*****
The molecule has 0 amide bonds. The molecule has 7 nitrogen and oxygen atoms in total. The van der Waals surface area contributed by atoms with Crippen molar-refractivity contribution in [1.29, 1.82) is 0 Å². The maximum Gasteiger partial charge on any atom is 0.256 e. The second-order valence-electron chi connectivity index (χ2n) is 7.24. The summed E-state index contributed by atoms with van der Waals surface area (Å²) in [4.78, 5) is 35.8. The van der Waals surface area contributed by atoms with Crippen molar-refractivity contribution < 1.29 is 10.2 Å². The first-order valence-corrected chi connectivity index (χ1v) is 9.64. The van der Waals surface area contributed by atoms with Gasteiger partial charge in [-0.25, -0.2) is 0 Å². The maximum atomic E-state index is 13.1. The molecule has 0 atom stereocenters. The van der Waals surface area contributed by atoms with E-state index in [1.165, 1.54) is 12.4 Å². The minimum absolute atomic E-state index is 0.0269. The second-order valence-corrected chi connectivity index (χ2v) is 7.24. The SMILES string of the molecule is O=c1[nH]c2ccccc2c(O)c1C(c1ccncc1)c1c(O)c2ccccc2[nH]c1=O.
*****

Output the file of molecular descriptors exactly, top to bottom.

The molecule has 0 amide bonds. The molecule has 7 nitrogen and oxygen atoms in total. The van der Waals surface area contributed by atoms with Crippen molar-refractivity contribution in [1.29, 1.82) is 0 Å². The maximum Gasteiger partial charge on any atom is 0.256 e. The second-order valence-electron chi connectivity index (χ2n) is 7.24. The summed E-state index contributed by atoms with van der Waals surface area (Å²) in [4.78, 5) is 35.8. The van der Waals surface area contributed by atoms with Crippen molar-refractivity contribution < 1.29 is 10.2 Å². The first-order valence-corrected chi connectivity index (χ1v) is 9.64. The van der Waals surface area contributed by atoms with Gasteiger partial charge in [-0.25, -0.2) is 0 Å². The maximum atomic E-state index is 13.1. The molecule has 0 atom stereocenters. The van der Waals surface area contributed by atoms with E-state index in [1.165, 1.54) is 12.4 Å². The minimum absolute atomic E-state index is 0.0269. The second-order valence-corrected chi connectivity index (χ2v) is 7.24. The SMILES string of the molecule is O=c1[nH]c2ccccc2c(O)c1C(c1ccncc1)c1c(O)c2ccccc2[nH]c1=O.